Chris: To say I was impressed with Anne’s work would be a severe understatement. I’m not sure how to express what I felt upon seeing her work for the first time, but I know it moved me deeply. Her hand-painted animation style, besides being visually gorgeous, is painstakingly crafted. When I heard that her 3.5 minute film, Balance and Swing, consisted of 2,500 paintings, I was stunned - and this from someone who's not unfamiliar with tedious work; my handwritten scores consist of thousands of tiny lines, notes and curves. All this aside, I found the work to be deeply genuine, full of a rare, raw emotion. After arranging a studio visit, and experiencing Anne’s work more fully, my initial suspicions of her talent and artistic depth were confirmed. She’s a pretty special person as well.
Anne: For the first half of Tonal Conversations, which we created for 150 Media Stream, I responded to Chris's music as he wrote it. I listened to him develop his musical ideas over a period of 8 months and painted hundreds of tiny paintings that became animations. For the second half, which we’re just beginning, I’m developing those paintings into more cohesive animated sequences which will become a series of short films.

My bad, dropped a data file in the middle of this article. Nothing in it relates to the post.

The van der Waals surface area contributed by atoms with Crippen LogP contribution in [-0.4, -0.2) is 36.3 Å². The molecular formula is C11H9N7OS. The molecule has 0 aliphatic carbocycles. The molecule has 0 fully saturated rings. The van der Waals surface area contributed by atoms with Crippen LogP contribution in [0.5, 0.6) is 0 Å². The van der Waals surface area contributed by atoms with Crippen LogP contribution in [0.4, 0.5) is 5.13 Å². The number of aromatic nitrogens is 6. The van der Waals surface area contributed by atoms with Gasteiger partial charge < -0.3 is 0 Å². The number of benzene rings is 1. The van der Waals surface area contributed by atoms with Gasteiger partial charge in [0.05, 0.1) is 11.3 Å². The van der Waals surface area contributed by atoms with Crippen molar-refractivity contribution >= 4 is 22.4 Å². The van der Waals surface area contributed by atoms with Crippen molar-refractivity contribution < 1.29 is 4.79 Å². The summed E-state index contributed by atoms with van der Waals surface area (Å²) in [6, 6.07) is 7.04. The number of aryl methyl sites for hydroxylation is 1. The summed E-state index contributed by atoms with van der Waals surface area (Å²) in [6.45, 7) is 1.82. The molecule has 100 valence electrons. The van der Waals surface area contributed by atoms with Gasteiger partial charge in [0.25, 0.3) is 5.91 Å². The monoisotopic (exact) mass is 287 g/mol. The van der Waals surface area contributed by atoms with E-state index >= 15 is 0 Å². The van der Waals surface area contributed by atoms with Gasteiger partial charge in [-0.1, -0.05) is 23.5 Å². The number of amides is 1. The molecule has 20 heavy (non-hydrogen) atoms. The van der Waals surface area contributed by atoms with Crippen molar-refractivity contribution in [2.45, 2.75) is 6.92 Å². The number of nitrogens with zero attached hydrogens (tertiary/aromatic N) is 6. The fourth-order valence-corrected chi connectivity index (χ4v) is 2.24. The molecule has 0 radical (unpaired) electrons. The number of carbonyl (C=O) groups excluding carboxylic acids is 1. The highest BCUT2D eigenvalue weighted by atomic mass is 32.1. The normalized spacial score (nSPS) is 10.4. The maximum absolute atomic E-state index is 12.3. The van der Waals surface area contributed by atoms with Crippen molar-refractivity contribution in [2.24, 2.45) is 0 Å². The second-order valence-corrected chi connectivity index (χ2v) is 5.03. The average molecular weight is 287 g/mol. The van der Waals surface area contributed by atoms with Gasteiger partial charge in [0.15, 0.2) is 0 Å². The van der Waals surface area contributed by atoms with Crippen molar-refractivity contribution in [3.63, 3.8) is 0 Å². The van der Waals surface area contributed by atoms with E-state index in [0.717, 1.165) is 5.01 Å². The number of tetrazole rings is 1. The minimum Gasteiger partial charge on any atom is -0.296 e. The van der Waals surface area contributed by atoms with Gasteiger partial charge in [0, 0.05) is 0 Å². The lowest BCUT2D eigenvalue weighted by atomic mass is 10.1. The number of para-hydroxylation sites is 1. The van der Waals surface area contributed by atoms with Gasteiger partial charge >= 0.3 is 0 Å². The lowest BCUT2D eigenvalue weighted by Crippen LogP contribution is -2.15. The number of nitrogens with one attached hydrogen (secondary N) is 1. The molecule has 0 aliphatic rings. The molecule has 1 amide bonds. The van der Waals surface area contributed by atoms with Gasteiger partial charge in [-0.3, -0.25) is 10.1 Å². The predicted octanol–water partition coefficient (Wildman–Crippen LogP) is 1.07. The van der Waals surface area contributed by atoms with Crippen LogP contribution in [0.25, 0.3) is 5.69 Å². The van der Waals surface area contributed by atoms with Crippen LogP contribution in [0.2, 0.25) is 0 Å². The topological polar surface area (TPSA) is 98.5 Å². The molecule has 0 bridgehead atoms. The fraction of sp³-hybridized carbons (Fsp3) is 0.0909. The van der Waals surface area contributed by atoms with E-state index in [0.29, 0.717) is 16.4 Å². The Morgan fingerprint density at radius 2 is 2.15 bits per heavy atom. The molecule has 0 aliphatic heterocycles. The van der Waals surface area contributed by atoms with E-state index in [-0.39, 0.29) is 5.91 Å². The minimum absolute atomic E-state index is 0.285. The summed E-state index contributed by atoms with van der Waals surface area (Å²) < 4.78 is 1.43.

Chris: It’s not often that a composer gets to write music before it’s paired with a visual media. It’s a great luxury that allows me to write freely, unrestricted by the time confines and content demands of another media. It’s been an unbelievable experience, watching Anne respond to my music. Frankly, I’m honored that she enjoys my music enough to invest the time and creative effort into a collaboration.
Anne, I believe your work is primarily shown in black-box theater setting in a 16:9 format, and Chris, your work is played in performance halls or other venues. So what were the challenges and considerations in creating work for the 150 Media Stream with its unique structure and audience?
Anne: Working with the 150 Media Stream format was an exciting challenge. The shape is completely unique, since it is made up of many tall, long screens of different heights. I am used to working in a standard 1920x1080 HD format. I had to think about the design in a new way: How can I utilize this series of shapes? I wanted to make my animation weave in and out of it at times, while overtaking the structure at others. I thought about music staves and how they are linear; if I turned them 90 degrees they became quite compatible with the columns. Technically speaking, the piece was massive compared to anything I've ever done before. I am so fortunate to have had this experience, and I learned more on this project than I ever have before.